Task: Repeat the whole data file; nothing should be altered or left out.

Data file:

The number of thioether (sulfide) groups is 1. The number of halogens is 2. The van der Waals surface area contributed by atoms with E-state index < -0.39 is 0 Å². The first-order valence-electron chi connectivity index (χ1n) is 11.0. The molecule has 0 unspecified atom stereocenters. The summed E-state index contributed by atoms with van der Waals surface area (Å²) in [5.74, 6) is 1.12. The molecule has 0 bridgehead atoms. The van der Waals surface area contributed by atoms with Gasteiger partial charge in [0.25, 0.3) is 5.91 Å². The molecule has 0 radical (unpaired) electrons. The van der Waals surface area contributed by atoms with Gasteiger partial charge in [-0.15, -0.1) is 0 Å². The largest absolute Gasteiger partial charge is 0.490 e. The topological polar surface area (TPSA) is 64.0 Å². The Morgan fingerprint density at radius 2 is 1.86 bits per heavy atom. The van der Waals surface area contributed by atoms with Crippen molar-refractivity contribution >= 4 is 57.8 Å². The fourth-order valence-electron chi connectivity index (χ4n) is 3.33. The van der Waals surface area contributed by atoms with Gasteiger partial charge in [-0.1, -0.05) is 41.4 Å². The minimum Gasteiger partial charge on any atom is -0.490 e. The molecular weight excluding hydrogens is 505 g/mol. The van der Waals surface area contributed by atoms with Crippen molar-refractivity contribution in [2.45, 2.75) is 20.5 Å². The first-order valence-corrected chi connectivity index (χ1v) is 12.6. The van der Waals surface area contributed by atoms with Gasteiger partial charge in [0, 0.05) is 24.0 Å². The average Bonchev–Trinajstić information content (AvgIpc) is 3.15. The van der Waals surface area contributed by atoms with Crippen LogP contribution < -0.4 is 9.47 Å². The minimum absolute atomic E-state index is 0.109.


The number of thioether (sulfide) groups is 1. The number of halogens is 2. The van der Waals surface area contributed by atoms with E-state index < -0.39 is 0 Å². The first-order valence-electron chi connectivity index (χ1n) is 11.0. The molecule has 0 unspecified atom stereocenters. The summed E-state index contributed by atoms with van der Waals surface area (Å²) in [5.74, 6) is 1.12. The molecule has 0 bridgehead atoms. The van der Waals surface area contributed by atoms with Gasteiger partial charge in [0.25, 0.3) is 5.91 Å². The molecule has 0 radical (unpaired) electrons. The van der Waals surface area contributed by atoms with Gasteiger partial charge in [-0.15, -0.1) is 0 Å². The largest absolute Gasteiger partial charge is 0.490 e. The topological polar surface area (TPSA) is 64.0 Å². The Morgan fingerprint density at radius 2 is 1.86 bits per heavy atom. The van der Waals surface area contributed by atoms with Crippen molar-refractivity contribution >= 4 is 57.8 Å². The fourth-order valence-electron chi connectivity index (χ4n) is 3.33. The van der Waals surface area contributed by atoms with Gasteiger partial charge in [-0.1, -0.05) is 41.4 Å². The minimum Gasteiger partial charge on any atom is -0.490 e. The molecular weight excluding hydrogens is 505 g/mol. The van der Waals surface area contributed by atoms with Crippen molar-refractivity contribution in [2.45, 2.75) is 20.5 Å². The first-order valence-corrected chi connectivity index (χ1v) is 12.6. The van der Waals surface area contributed by atoms with Gasteiger partial charge in [0, 0.05) is 24.0 Å². The average Bonchev–Trinajstić information content (AvgIpc) is 3.15. The van der Waals surface area contributed by atoms with Crippen LogP contribution < -0.4 is 9.47 Å². The minimum absolute atomic E-state index is 0.109.